surname-trademark-last-name-infringement-attorney-eponymous-van-halen.jpgEddie Van Halen’s company, ELVH, Inc., has filed suit in Los Angeles federal court seeking damages and a court order preventing Kelly Van Halen, Eddie’s ex sister-in-law, from using the Van Halen surname on her clothing line and merchandise. ELVH alleges that the brothers began using the Van Halen trademark as early as 1978 when they formed the band and have several United States Patent & Trademark Office registered trademarks for Van Halen as used on clothing, printed materials, musical sound recordings, and entertainment services.

The lawsuit appears to be an extension of ELVH’s 2010 opposition proceeding filed with the Trademark Trial & Appeal Board to prevent Kelly Van Halen’s registration of her name as a trademark used on furniture and building construction and management. In the opposition ELVH argues that although it does not provide those exact goods or services, Kelly’s use of the famous last name is likely to confuse consumers into believing there is a license or sponsorship from the famous surname. The lawsuit, however, appears to have been filed when Kelly expanded the use of the last name on clothing, which fashion goods ELVH contends are directly within its prior use domain.

The lawsuit seeks unspecified damages, attorneys’ fees, and costs.

PRACTICE NOTE: It is not a very good idea, even if you’re related, to use your surname as a trademark when another family member used the surname before you, especially if the senior user has made the surname famous, as Larry Flynt’s nephews learned at trial. In fact, even if you’re not related but share a famous last name, e.g. McDonald, you should avoid using your last name as a trademark for a restaurant. Sardi's Restaurant Corp. v. Sardie, 755 F.2d 719, 725 (9th Cir. Cal. 1985) (“the use of one's surname is not a ‘defense’ to a trademark infringement action”). Also, if you create an eponymous fashion line that you sell, you will be prevented from later using your name to set up a new fashion company as Joseph Abboud learned.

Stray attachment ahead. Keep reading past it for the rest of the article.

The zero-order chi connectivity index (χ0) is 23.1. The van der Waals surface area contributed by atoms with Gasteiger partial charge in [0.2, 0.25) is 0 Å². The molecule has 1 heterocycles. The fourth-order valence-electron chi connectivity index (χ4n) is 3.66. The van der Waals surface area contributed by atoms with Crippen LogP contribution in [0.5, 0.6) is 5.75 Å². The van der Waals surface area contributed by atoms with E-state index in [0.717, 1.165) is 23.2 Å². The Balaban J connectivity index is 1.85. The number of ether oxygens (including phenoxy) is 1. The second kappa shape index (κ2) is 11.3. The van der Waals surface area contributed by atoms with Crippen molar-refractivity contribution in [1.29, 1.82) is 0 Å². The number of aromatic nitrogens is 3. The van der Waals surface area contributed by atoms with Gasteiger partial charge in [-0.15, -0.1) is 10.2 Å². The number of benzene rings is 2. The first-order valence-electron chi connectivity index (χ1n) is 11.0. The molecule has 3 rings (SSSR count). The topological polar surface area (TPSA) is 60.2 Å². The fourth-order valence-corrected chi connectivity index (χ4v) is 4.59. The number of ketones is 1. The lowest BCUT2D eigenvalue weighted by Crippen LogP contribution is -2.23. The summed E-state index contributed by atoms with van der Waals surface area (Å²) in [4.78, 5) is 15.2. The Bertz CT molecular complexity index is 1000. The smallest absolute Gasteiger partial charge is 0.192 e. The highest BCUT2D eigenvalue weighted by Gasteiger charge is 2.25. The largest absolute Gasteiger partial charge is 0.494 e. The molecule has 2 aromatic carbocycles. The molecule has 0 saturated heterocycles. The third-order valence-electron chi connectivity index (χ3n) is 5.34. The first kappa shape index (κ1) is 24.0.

The case is ELVH, Inc. v. Kelly Van Halen, CV13-7524 MRW (C.D. Cal. 2013).

April 11, 2013

Academy of Country Music Sues ACM Records In Los Angeles After ACM’s Attorney Files TTAB Trademark Opposition

Los-angeles-trademark-attorney-lawyer-sue-ACM-TTAB.jpgAlthough the “ACM Awards” trademark is prominently featured on the Academy of Country Music’s website, I was shocked to learn that the Academy only last month filed a trademark application with the US Patent & Trademark Office to register the ACM and the ACM Awards trademarks. Obviously someone has not been reading my article on advantages afforded to USPTO registered trademarks.

Without the benefits of a trademark registration certificate establishing its priority rights, the Academy alleges and must now spend resources proving that it has been using the ACM trademark and ACM derivative marks since at least 1974 in association with services and goods in the country music industry. The Academy also alleges incurring, along with its media partners, expenditures of over $30,000,000.00 over the last 22 years in advertising and marketing the ACM marks, making the trademarks famous.

ACM Records, like a good trademark owner should, filed and obtained a USPTO trademark registration for the “ACM Records” trademark in 2008. If the Academy had previously filed and registered its ACM trademarks, Defendant’s trademark application would probably have been refused registration by the USPTO examining attorney. Instead, the Academy claims that ACM Records filed an opposition with the Trademark Trial & Appeal Board (“TTAB”) in February of 2013, asserting a likelihood of confusion and dilution would arise from the Academy’s application to register “The ACM Experience.” Thus the Academy seeks declaratory judgment to its rights to register and expand the use its ACM family of trademarks.

Although the Academy claims it is the senior user of the “ACM” mark by almost twenty years, its failure to register the trademark may result in a complete bar to its federal and state dilution claims, merely because ACM Records obtained a prior USPTO trademark registration. 15 U.S.C. § 1125(c)(6) provides that the “ownership by a person of a valid registration ... on the principal register ... shall be a complete bar to an action against that person, with respect to that mark, that is brought by another person under the common law or a statute of a State; and seeks to prevent dilution by blurring or dilution by tarnishment...”